The End of an Era For Hummers

May 25th, 2010
The GM Hummer had an interesting life, but after 18 years it is time to retire this vehicle ...

I have fond memories of the GM Hummer.  It was actually based off of the Humvee, a military vehicle that had been in operation since 1984.  Those vehicles run between $65,000 and $140,000, based upon if you need for them to be armored or not.  They are still in production.  The GM version sold for $100,000 easily, though older models would go for a lot less.  You may be able to snag one for under $35,000 these days.

The Hummer went away quietly.  It was going to be picked up by a Chinese brand but they backed away from it back in February. It had a good run from 1992 to 2010.  The first model, the H1, ran up until 2004; it was a pickup truck created by AM General.  The last model, the H3, did not come about until 2005.  The H2 had a longer bed and was a six passenger vehicle.

More important than the details though is what the Hummer represented.  It was a huge, menacing vehicle, and fit the GM image of always having the biggest and the best brands.  In fact the sport utility market was so huge at the time that GM had taken their other brands, such as Cadillac, and created a truck for those brands as well.  There was a truck for everyone, but the Hummer was something special. It was a masculine sport utility vehicle; if you wanted to show off your wealth you could drive around in a BMW X5, or a Mercedes or a Range Rover.  But this vehicle was not for the luxury crowd.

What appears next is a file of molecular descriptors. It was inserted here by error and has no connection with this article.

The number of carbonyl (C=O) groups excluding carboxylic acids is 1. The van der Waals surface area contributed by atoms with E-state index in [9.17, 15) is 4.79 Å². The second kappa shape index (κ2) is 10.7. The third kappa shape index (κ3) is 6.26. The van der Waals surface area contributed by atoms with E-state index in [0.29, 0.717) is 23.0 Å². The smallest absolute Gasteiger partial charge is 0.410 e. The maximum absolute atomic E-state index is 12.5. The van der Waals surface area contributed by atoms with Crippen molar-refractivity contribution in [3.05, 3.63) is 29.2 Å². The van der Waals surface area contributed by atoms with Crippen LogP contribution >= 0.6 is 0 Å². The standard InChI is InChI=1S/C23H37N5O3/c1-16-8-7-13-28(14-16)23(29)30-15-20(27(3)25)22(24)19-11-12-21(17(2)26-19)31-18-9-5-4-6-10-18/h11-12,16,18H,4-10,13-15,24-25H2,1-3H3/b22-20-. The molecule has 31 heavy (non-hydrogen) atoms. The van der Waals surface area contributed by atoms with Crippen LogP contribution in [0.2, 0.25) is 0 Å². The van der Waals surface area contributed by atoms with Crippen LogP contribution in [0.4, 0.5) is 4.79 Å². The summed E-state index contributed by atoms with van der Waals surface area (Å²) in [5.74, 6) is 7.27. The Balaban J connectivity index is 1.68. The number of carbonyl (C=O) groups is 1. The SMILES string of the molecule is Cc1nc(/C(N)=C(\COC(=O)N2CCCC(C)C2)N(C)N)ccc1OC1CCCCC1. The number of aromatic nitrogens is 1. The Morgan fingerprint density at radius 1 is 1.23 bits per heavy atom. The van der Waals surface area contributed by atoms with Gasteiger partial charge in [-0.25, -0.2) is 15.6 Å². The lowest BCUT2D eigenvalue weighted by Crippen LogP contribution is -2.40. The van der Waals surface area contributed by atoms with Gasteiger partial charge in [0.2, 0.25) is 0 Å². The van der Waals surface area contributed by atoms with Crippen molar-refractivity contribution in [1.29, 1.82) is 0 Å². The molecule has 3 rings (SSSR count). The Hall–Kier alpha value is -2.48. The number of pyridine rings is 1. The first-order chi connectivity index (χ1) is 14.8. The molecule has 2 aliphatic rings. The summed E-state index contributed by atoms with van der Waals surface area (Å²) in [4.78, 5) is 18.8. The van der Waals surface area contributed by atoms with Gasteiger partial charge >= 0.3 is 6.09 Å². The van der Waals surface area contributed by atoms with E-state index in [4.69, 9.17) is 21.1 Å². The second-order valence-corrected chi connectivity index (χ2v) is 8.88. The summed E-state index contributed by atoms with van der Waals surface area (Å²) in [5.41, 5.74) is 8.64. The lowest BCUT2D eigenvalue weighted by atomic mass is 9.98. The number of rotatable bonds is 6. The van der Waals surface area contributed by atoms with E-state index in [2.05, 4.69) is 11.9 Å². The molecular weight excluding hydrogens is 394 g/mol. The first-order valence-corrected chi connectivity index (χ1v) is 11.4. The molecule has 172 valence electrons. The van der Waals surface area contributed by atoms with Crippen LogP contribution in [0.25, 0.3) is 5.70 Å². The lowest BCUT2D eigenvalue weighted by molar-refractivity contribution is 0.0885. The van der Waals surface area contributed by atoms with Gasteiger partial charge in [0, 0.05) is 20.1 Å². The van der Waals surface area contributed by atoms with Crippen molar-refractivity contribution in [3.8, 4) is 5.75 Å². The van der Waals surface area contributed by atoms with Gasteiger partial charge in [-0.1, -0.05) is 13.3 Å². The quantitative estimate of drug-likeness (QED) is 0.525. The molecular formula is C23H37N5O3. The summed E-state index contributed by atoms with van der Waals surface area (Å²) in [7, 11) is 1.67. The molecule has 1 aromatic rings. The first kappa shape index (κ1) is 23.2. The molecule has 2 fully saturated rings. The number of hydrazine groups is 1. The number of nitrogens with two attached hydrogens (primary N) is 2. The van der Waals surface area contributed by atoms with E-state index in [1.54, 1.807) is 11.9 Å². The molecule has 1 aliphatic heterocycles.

When Sport Utility Vehicles ruled the earth it was a curious time.  Sure we had cheap fuel, but there was also an arrogance and mindset that came with these vehicles.  Suddenly a regular automobile was not enough.  You had to be up off of the ground and able to look down onto someone else's vehicle.  By the middle of the last decade the whole SUV craze had died down.  I can understand why the big three automobile makers pushed the SUV's as hard as they did.  Consumers were willing to pay a premium, and they enjoyed hefty profits.  There was not a lot of competition in a niche market that never really matured.  Gas mileage was not very good on these vehicles, though the models that are out now tend to work a lot better than the older models did.

But the automakers could have taken those profits and invested the money back into cheaper vehicles with better gas economy for those who were looking to keep their fuel costs down.  In the late nineties, everyone who wanted to have an SUV that did not mind paying as much on a car as they were paying in rent could get one.  These days only those who can truly afford the vehicles are rolling around in one.  As a result the demand for a Hummer is not as high.  The culture has changed, and the vehicles are a casualty of that culture.

The funny thing about the American economy is that deep down, we really like to be able to spend a lot of money.  Some of us spend it all on one thing, some of us spread ourselves around and some of us just like to be able to pay $5 for a loaf of bread or $20 for fancy cheese but part of the experience of being an American is that there will always be a luxury item to spend your money on.  People are just now starting to spend large sums of money again, but they are still cautious.  When you do not have any savings because you figured there would always be money around you may come out of those dark shadows and look around for a bit before you really commit to making any large purchases.  But at least people seem to be talking about spending money again, which is far cry from the depressing times we were in last year.  In the future, practical Hummers that ran on electric power and had great fuel economy would be a chic and interesting alternative to these fuel efficient cars that you may or may live to tell about an accident if you were ever caught in one.  But then again the Hummer was never a practical vehicle, and it is too bad that it will not live to see another day ...